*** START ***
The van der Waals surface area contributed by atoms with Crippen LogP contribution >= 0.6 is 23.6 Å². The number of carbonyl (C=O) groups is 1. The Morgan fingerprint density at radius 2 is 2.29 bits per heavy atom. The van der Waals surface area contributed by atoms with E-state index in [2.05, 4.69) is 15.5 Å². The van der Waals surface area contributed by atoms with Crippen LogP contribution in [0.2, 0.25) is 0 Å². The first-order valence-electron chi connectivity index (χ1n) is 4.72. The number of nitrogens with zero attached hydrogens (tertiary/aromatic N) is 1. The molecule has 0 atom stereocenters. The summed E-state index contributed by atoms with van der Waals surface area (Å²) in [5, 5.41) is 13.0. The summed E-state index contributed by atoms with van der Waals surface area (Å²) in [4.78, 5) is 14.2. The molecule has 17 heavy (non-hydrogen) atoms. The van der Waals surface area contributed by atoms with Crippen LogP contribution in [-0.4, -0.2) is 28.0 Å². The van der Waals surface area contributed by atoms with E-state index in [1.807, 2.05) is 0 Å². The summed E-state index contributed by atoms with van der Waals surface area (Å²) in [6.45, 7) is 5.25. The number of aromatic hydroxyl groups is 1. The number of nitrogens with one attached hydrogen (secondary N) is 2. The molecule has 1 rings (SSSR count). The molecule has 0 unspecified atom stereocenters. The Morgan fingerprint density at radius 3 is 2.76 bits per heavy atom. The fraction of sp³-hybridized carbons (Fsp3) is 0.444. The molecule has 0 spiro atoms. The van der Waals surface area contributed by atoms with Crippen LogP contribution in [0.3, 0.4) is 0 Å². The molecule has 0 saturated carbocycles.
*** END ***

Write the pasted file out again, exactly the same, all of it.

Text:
The van der Waals surface area contributed by atoms with Crippen LogP contribution >= 0.6 is 23.6 Å². The number of carbonyl (C=O) groups is 1. The Morgan fingerprint density at radius 2 is 2.29 bits per heavy atom. The van der Waals surface area contributed by atoms with E-state index in [2.05, 4.69) is 15.5 Å². The van der Waals surface area contributed by atoms with Crippen LogP contribution in [0.2, 0.25) is 0 Å². The first-order valence-electron chi connectivity index (χ1n) is 4.72. The number of nitrogens with zero attached hydrogens (tertiary/aromatic N) is 1. The molecule has 0 atom stereocenters. The summed E-state index contributed by atoms with van der Waals surface area (Å²) in [5, 5.41) is 13.0. The summed E-state index contributed by atoms with van der Waals surface area (Å²) in [4.78, 5) is 14.2. The molecule has 17 heavy (non-hydrogen) atoms. The van der Waals surface area contributed by atoms with Crippen LogP contribution in [-0.4, -0.2) is 28.0 Å². The van der Waals surface area contributed by atoms with E-state index in [1.807, 2.05) is 0 Å². The summed E-state index contributed by atoms with van der Waals surface area (Å²) in [6.45, 7) is 5.25. The number of aromatic hydroxyl groups is 1. The number of nitrogens with one attached hydrogen (secondary N) is 2. The molecule has 1 rings (SSSR count). The molecule has 0 unspecified atom stereocenters. The Morgan fingerprint density at radius 3 is 2.76 bits per heavy atom. The fraction of sp³-hybridized carbons (Fsp3) is 0.444. The molecule has 0 spiro atoms. The van der Waals surface area contributed by atoms with Crippen LogP contribution in [0.3, 0.4) is 0 Å². The molecule has 0 saturated carbocycles.